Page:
These are events that could cause injury or an accident. They have major implications with regard to whether a person should continue to dive. In general, a critical incident should lead to a decision to immediately stop diving for a period of time and to seek medical advice if appropriate. Examples of critical incidents in diving are:
Rapid or Uncontrolled Ascent
Rapid decompression during any phase of a dive can cause bubbles to form. This can lead to decompression illness even if no decompression time has been missed. Bubbles persist in the body after the dive and may not cause any immediate problems. Decompression illness, however, may take some hours to cause symptoms. Further diving in this situation can cause unexpected decompression illness. Another dive will make a delayed episode of decompression illness very much worse.
- Stop diving for at least 24 hours after a rapid ascent episode even if there has been no omitted decompression time.
- Contact the nearest recompression service for advice if symptoms develop.
Omitted decompression also leads to bubble formation and again this can lead to decompression illness which can take some hours to develop.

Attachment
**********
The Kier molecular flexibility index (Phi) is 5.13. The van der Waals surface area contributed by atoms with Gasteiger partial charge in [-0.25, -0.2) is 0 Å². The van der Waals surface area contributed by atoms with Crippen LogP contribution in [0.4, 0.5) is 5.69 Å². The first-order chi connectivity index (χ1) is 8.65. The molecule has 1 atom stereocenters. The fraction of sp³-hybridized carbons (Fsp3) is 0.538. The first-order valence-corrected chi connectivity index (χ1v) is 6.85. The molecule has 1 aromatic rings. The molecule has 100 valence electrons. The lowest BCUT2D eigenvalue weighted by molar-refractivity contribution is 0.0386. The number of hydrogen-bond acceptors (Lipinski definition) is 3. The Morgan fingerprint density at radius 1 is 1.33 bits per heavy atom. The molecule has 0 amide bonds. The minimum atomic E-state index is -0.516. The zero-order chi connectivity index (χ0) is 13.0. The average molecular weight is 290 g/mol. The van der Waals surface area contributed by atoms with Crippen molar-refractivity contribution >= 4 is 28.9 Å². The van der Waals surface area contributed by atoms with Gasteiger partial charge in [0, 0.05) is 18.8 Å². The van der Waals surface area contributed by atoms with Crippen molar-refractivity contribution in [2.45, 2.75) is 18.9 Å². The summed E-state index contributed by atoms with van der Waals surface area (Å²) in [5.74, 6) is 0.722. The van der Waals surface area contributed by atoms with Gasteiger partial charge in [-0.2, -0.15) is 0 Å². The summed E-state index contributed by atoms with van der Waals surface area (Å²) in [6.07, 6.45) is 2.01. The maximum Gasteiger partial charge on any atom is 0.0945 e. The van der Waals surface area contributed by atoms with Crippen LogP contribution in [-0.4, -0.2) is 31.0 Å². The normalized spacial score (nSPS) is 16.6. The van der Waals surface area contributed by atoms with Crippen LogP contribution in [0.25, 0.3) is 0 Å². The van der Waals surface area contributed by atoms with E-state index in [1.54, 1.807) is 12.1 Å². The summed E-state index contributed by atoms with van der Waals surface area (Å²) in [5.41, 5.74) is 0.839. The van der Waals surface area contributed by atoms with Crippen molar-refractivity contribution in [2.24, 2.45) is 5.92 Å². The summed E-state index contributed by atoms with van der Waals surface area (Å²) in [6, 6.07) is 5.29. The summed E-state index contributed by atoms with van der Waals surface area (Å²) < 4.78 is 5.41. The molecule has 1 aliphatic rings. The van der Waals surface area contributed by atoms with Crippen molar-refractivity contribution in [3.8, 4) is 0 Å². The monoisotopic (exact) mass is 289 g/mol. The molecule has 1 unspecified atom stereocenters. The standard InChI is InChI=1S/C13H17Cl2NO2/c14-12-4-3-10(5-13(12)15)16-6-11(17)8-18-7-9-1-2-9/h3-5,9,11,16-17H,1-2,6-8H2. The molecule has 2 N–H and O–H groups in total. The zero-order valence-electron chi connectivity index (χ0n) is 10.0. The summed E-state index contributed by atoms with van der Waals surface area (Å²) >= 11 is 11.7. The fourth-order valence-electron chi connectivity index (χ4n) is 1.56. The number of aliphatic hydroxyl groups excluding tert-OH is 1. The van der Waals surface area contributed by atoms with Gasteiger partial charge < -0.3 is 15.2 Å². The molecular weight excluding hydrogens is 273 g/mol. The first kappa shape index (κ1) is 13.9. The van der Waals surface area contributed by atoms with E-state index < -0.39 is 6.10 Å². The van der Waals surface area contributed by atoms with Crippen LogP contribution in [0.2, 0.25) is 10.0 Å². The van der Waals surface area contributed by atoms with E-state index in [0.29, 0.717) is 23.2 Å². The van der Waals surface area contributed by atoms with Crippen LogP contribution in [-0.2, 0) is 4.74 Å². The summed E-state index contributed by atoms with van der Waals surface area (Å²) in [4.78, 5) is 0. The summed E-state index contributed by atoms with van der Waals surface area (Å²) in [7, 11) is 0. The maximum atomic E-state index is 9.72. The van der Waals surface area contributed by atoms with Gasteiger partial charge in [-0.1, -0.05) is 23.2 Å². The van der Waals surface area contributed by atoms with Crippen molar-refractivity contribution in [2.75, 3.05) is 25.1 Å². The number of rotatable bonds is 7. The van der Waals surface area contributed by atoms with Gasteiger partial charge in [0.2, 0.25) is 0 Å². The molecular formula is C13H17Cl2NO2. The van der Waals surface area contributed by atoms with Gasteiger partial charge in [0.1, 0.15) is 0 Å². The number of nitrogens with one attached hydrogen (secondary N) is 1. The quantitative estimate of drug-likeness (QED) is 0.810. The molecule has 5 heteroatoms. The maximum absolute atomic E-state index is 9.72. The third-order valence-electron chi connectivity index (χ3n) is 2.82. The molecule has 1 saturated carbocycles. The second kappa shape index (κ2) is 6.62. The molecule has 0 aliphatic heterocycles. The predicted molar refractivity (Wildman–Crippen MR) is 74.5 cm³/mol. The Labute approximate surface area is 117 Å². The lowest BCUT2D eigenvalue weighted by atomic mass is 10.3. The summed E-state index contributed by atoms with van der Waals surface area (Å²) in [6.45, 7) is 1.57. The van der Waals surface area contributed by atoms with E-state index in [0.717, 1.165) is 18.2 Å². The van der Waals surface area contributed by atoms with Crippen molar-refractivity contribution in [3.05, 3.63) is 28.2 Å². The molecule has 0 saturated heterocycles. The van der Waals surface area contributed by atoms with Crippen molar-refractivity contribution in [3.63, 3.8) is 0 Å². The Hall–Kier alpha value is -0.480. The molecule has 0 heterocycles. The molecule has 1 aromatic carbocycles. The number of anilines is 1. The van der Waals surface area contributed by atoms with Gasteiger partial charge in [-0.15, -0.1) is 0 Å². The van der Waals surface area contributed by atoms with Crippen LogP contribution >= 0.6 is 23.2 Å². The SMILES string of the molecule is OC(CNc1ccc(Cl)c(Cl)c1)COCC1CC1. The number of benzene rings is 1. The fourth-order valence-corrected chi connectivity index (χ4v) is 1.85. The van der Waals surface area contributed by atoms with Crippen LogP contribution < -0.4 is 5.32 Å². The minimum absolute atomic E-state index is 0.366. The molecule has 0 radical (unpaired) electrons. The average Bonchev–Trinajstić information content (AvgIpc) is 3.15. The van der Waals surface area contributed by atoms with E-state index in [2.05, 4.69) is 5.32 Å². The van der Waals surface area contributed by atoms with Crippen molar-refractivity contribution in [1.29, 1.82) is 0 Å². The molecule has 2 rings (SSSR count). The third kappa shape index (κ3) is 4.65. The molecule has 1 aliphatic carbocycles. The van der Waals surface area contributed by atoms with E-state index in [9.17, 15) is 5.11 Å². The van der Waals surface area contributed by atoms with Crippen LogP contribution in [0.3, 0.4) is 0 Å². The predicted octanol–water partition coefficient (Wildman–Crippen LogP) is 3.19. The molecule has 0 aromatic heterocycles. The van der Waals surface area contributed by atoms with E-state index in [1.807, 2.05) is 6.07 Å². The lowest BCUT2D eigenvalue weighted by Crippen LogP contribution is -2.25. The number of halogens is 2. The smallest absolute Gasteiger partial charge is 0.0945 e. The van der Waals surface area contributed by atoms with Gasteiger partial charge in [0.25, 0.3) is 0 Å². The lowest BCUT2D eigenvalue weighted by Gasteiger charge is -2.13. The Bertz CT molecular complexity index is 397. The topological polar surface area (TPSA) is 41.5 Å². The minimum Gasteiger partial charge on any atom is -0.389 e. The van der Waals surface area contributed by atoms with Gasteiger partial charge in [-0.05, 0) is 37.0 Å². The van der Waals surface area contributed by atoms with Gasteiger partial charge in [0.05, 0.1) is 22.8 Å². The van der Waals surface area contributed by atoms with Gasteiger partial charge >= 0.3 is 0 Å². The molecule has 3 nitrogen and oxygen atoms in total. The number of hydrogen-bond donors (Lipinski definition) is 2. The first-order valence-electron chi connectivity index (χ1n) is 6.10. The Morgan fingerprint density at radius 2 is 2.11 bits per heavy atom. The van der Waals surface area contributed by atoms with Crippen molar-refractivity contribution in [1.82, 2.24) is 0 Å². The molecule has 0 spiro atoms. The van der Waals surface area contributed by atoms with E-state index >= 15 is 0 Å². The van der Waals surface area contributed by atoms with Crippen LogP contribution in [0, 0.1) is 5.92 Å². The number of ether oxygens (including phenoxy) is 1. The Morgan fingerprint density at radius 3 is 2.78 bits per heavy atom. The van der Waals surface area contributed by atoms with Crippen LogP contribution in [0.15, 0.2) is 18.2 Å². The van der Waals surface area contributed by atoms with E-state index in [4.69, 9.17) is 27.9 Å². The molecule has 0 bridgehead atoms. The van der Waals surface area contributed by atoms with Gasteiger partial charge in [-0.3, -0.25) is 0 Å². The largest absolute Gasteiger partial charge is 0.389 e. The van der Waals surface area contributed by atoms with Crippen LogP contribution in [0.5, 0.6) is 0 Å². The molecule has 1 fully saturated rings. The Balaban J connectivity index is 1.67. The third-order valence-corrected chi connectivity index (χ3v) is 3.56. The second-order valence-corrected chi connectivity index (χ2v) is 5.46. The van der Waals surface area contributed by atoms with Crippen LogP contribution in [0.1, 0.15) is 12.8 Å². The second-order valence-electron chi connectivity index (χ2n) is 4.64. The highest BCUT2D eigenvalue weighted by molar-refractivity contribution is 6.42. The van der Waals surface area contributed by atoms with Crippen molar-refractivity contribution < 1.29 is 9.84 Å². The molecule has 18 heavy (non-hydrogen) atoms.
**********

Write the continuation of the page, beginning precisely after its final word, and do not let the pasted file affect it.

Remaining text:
Omitted decompression during a dive also predisposes to decompression illness occurring after subsequent dives even if they are trouble free and within the tables.
- Stop diving.
- Breath 100% oxygen on the surface after the dive.
- Contact the coastguard to arrange transfer to the most appropriate recompression facility.
- Do not attempt to complete stops by going back into the water as this has the potential to make things very much worse.
From time to time divers feel unwell for a short time during or after a dive. These symptoms can be anything from headache or nausea or pain right through to transient loss of consciousness. Symptoms occurring during decompression or after the dive must be assumed to be due to decompression illness even if they rapidly subside.
The symptoms of decompression illness do come and go and further, severe, deterioration can happen after apparent complete resolution of the problem. The transient illness may not be decompression related. Any illness occurring during diving, however, is potentially life threatening.
- Stop diving.
- Contact the nearest recompression service for advice and to arrange transfer to the most appropriate recompression facility if necessary.
- Do not dive again until the cause of the problem has been found in discussion with a doctor qualified in diving medicine.
It is not uncommon to inhale a little water while either swimming or diving and usually there is no problem. However, if water inhalation is associated with any chest tightness or pain, breathlessness or cough this indicates that lung damage has occurred. Such lung damage takes some time to recover and for a good part of the recovery period the diver will feel well. Diving, however, during the recovery period is extremely hazardous.
- Stop diving.
- Get medical advice regarding the problem.
- A chest x-ray at least is required and diving should only be resumed once the lungs have been shown to have fully recovered.